This weekend is championship weekend in college football. The Pac-12 Championship Game kicks off on Friday night between #13 Oregon and #5 Utah at Levi’s Stadium in Santa Clara. On Saturday, we have the Big XII Championship Game (#7 Baylor vs. #6 Oklahoma), the Sun Belt Championship Game (#21 Appalachian State vs. UL-Lafayette), the American Athletic Championship Game (#20 Cincinnati vs. #17 Memphis), the SEC Championship Game (#2 LSU vs. #4 Georgia), the Mountain West Championship Game (#19 Boise State vs. Hawaii), the ACC Championship Game (#23 Virginia vs. #3 Clemson), and the Big Ten Championship Game (#1 Ohio State vs. #8 Wisconsin).
As it stands, the college football playoff sends the top four teams to the playoff. The four teams are chosen by a committee. The conference championship games are part of a team’s resume, but in and of themselves, they don’t guarantee a spot in the tournament or anything.
What really is prompting me to write this is what I saw on ESPN earlier this week. Pundits were debating whether Utah should get in over Baylor if both win this weekend and if Georgia loses as expected. The debate even went into discussion about the need to have a prettier looking win and that winning may not be enough. That you had to impress the committee by how you won. My issue with this is what makes most sports great (figure skating and a few others are an exception) is that what happens on the field/court/ice decides who wins the championship. Not a committee.
I understand that sometimes a committee is needed like in college basketball’s NCAA Tournament, but at least in that case, there are automatics bids handed out to the winners of the conference tournaments. There’s at least a path to play your way into the tournament and not have to worry about the committee. In college football, it’s just straight committee and I don’t think that’s fair. Really good teams get squeezed out and it leaves fans, players, and coaches all upset.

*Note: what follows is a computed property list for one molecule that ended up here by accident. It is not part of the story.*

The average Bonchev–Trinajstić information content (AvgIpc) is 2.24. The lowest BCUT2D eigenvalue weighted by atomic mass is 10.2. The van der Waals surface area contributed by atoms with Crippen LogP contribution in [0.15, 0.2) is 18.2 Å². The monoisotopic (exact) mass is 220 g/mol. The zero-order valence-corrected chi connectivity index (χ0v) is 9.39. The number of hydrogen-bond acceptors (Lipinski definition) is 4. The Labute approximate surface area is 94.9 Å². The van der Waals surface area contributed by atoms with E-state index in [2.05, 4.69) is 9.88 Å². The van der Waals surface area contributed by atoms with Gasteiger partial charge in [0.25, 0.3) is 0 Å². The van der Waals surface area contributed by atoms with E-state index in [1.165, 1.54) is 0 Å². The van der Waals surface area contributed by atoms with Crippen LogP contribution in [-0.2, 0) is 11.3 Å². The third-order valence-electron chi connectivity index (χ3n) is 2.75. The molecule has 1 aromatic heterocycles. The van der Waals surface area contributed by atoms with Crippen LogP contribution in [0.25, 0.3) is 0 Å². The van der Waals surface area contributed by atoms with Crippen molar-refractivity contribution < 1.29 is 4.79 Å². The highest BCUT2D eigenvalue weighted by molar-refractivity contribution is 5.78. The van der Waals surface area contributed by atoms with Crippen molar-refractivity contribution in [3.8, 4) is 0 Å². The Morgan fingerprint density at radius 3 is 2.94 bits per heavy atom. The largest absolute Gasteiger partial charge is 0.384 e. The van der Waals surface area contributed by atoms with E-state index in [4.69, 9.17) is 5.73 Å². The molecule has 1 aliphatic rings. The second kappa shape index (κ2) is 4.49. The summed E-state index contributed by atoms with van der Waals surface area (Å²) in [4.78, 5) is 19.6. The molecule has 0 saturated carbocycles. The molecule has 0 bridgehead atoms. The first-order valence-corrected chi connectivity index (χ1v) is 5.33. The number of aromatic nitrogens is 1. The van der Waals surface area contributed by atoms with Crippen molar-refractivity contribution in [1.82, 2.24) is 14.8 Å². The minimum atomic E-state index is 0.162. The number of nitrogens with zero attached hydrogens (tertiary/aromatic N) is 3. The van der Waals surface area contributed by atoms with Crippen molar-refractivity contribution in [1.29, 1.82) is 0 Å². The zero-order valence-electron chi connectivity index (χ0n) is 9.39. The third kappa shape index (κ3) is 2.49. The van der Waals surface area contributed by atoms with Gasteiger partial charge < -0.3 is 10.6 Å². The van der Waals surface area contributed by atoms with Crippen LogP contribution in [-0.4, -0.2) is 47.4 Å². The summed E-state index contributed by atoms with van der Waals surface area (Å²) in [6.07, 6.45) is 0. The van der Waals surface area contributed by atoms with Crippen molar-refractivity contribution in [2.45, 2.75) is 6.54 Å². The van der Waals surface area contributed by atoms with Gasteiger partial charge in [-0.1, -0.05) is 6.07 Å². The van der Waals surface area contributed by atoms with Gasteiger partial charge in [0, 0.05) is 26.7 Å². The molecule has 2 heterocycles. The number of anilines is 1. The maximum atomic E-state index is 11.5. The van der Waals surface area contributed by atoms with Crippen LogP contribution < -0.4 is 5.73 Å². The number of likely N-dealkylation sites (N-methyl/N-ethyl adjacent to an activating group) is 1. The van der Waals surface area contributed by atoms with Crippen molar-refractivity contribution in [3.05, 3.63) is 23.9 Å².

What I would propose is an expansion to eight teams where winners of the Pac-12, SEC, Big XII, ACC, and Big Ten get automatic bids to the tournament and then there are three wild cards selected after that. For those that don’t follow college football, those five conferences are collectively known as the “Power Five” or “P5” conferences. That’s where 80% or higher of the ranked teams are. That’s why winners of those championship games would get an automatic bid.
What I like about this formula is it gives college football their own version of the NCAA Tournament that college basketball has. Conference championship games wouldn’t just be for show anymore. They would have real meaning and bearing on who gets to play for the national championship. Plus, there would still be three wild cards left over for a non-P5 school to get in if they were deserving of a shot.
Curious to get some thoughts on this. I think it’s sad that a team like Utah or Baylor could win their P5 conference championship game and get squeezed out by the committee because of style points. Or even more cynically, because they weren’t trendy enough to boost up the ratings. There’s been some talk of Utah not being a team college football wants to see in the playoff because of ratings.